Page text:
Malaysians love their food – it’s our national past time. Penangites? We swear by it. So much so that we go to great lengths just to savour some of our local favourites.
It is no doubt that Penang is Malaysia’s food paradise. People from near and far flock to this tiny island for “makan trips” (food trips) all the time. The best food are found on the streets, hawker centres or traditional coffee shops where locals (normally the elder generation) whip up the real deal.
Many would “tapao” (takeaway) packs of Penang food in the dozens, deep-freeze them and bring home. Even those who live overseas do this and chuck them in their luggage. As airport controls get tighter these days, it might be tricky to “smuggle” all these goodness back eh? Or if you’re too lazy to drive up north, don’t settle for stalls that claim they’re selling Penang food. Most of the time, they’re fake wannabes! I gave up trying to find authentic Penang food in KL. Sigh.
But fear not! You can now make some Penang delicacies at home with a selection of ready-to-cook paste brought to you by Talentcook. Homegrown in Penang itself, Talentcook is the brainchild of my cousin (beams with pride) who wants to make it easy for anyone to cook Penang food anytime, anywhere! In the process of getting the recipe right, her family became guinea pigs who had to down hundreds of bowls of noodles until she perfected it! Funny, but I’m really happy for her since this is one of the best paste in the market.
All I can say is… if you love all things yummy, you’ll definitely love what Talentcook has to offer. And I say this with confidence because I have personally tried cooking using these!
This is the paste for THE Penang Asam Laksa which was recently ranked 7th in the world, according to an international food survey by CNN. Asam Laksa is made with mackerel (ikan kembung) soup and its main distinguishing feature is the asam or tamarind which gives the soup a sour taste. The fish is poached and then flaked. Other ingredients that give Penang Asam Laksa its distinctive flavour include lemongrass, galangal and chilli. Typical garnishes include mint, pineapple slices, thinly sliced onion, he-ko ( a thick sweet prawn paste) and use of torch ginger flower.
With Laksoup, all you have to do is prepare the garnishing, noodles, fish, boil the soup and you’re good to go!
I recently made Laksa for a couple of Malaysians while I was visiting my Godsis in Macau. I was very lucky to find some of the basic ingredients needed (as shown in pic above). Typically, we will use mackerel but I substituted with tuna fish instead as that was the only thing I could find. I steamed the fish and flaked them after they were cooked. As for the other garnishing, I all I had to do was chop ’em up. Easy! Laksa will not be complete without the Penang prawn paste (made from fermented ground shrimp) – just add a spoonful!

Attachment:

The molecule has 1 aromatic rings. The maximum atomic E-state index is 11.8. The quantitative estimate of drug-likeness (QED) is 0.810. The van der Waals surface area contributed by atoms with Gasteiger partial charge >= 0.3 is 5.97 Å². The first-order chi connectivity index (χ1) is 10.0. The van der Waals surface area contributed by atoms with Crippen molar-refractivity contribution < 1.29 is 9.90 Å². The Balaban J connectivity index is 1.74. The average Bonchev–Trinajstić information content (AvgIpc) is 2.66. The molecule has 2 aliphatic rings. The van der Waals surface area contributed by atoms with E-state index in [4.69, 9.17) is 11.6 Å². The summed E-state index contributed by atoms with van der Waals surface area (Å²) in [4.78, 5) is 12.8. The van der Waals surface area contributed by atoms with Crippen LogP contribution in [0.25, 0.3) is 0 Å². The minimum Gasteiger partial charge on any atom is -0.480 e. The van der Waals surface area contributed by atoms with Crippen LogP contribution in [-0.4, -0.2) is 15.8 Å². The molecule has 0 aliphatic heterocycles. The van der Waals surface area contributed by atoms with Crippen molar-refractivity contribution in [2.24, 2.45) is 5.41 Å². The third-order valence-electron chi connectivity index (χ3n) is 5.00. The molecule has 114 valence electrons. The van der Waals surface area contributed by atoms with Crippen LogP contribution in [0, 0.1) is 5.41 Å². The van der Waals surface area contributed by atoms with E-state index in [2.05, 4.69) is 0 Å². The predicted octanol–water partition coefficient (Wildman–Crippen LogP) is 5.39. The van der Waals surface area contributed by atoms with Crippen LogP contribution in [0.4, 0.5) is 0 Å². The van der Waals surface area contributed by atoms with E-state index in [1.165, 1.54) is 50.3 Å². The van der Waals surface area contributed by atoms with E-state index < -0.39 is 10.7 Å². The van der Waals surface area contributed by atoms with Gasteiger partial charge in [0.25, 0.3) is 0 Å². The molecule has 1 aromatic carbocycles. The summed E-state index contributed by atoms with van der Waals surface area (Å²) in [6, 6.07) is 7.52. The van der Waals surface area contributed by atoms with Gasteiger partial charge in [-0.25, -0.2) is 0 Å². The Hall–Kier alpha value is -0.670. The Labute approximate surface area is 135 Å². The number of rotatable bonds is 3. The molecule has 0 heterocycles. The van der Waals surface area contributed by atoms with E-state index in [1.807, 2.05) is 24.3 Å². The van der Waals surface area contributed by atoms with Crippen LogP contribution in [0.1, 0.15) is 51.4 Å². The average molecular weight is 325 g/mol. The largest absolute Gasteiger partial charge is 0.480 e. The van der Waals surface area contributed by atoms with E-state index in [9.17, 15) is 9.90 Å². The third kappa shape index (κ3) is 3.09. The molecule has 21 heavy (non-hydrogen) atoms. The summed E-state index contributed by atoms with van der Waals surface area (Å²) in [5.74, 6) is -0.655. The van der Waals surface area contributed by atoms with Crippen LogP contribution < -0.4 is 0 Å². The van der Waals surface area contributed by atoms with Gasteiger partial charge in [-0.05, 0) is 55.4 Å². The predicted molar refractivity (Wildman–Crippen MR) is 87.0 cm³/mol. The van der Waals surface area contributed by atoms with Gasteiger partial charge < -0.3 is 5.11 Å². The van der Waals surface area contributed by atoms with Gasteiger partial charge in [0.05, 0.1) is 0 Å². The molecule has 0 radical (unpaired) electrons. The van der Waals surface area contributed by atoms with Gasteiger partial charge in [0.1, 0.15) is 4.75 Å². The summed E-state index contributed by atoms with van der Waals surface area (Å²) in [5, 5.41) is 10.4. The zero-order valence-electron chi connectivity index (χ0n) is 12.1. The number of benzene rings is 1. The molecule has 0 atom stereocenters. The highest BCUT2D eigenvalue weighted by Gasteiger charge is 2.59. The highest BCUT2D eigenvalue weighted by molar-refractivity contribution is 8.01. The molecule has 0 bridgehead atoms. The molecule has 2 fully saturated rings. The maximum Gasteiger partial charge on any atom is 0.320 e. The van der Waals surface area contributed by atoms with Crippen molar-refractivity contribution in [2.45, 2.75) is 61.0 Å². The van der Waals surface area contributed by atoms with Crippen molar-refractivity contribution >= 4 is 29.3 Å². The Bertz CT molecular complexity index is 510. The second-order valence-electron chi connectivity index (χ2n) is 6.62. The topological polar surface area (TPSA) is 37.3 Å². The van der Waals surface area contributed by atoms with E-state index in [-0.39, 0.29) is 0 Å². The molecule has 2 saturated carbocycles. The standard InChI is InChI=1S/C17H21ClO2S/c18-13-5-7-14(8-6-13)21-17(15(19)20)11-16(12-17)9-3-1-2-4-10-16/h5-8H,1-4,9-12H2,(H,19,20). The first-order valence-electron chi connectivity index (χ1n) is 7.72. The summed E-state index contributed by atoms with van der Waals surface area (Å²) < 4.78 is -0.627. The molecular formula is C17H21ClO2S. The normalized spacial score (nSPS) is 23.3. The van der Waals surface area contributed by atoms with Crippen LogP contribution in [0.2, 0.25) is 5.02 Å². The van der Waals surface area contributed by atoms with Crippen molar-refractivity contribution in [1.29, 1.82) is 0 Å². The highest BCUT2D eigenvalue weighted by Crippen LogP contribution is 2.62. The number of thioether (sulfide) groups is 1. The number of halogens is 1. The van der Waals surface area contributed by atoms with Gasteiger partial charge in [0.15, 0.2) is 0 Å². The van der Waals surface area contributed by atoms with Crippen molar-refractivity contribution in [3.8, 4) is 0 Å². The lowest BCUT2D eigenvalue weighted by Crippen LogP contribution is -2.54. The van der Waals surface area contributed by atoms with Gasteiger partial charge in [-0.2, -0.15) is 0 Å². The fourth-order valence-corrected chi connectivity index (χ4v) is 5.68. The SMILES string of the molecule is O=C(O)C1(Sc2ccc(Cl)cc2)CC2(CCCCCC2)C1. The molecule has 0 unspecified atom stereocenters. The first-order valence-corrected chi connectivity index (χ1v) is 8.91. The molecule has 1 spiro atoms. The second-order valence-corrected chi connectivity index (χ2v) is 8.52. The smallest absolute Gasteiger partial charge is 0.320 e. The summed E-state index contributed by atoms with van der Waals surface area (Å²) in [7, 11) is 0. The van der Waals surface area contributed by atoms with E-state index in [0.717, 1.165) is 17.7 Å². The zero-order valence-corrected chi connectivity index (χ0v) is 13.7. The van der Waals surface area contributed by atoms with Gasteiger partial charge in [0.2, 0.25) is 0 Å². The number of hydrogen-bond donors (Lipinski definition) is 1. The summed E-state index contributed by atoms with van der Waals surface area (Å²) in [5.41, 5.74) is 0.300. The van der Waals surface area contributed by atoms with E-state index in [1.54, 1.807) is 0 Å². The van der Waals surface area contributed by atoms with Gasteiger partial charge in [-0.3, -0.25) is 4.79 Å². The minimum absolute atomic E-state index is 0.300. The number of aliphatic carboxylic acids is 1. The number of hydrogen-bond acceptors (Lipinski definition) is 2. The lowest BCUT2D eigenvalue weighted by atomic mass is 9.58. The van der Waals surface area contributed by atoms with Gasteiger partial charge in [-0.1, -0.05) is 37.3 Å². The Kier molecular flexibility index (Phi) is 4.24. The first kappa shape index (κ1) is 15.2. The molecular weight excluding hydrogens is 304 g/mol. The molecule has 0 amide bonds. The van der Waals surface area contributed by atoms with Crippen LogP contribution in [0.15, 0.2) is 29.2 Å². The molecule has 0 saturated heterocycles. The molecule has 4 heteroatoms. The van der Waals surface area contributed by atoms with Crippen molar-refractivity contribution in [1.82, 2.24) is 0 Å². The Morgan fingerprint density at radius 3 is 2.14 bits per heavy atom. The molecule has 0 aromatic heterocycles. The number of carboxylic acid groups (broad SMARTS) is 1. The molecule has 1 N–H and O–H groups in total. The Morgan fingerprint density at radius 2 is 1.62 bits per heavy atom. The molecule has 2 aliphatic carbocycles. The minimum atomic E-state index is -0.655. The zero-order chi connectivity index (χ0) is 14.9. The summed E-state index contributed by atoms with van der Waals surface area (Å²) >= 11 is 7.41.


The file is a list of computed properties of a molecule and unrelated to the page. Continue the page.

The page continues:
2) Lak Special
Inspired by the original Asam Laksa, this is a paste in which you can make anything you want – as far as your imagination can take you – while still giving you that Laksa oomph!
You can use Lak Special as a base for fried noodles or use it to marinate seafood. I marinated some prawns and squid with the paste, then deep-fried them. Yummy! Everyone was wondering what flavour it was. No pics coz we were too excited munching away…
3) Hokkien Mee
This is another all-time Penang favourite – a dish of egg noodles and rice noodles served in broth made from both fresh and dried shrimp. When in Penang, this is called Hokkien Mee but out of the state, it is commonly known as Har Mee (Prawn Mee).
Preparing Hokkien Mee from scratch is an arduous job. You need lots and lots and lots and lots of shrimp to make the broth really really tasty. With this paste, it saves you all the trouble and ensures that your soup will be perfect by just adding water and boiling it. Voila! My bowl of Hokkien Mee had rice noodles, shrimp, water spinach, hard-boiled eggs, shredded chicken and fried onions to top it off.
4) Curry Mee
Malaysians also love curry. The more “lemak” the better! “Lemak” refers to the amount of coconut milk in the curry. And Curry Mee is no exception! I have yet to make this, but is also as simple to prepare as the rest.
My verdict on all these paste – They’re really good! Half of your work is done since you don’t have to make the soup from scratch. Just pop in a pack or two, add water and boil! All you have to really do is prepare the garnishing. There are no hard rules on what you put in. By all means, just drink the soup if that itself is enough to make you happy Full instructions are available on all packs in English, Chinese and Malay. There are even suggestions on how you can use the paste and what to put in as garnishing. Very very user-friendly.
You can find out more about Talentcook on their website or check out their Facebook page. Their products are now available all over Malaysia and even in Singapore. For online shoppers, you can place an order and have them delivered to you. How about getting some for yourself now?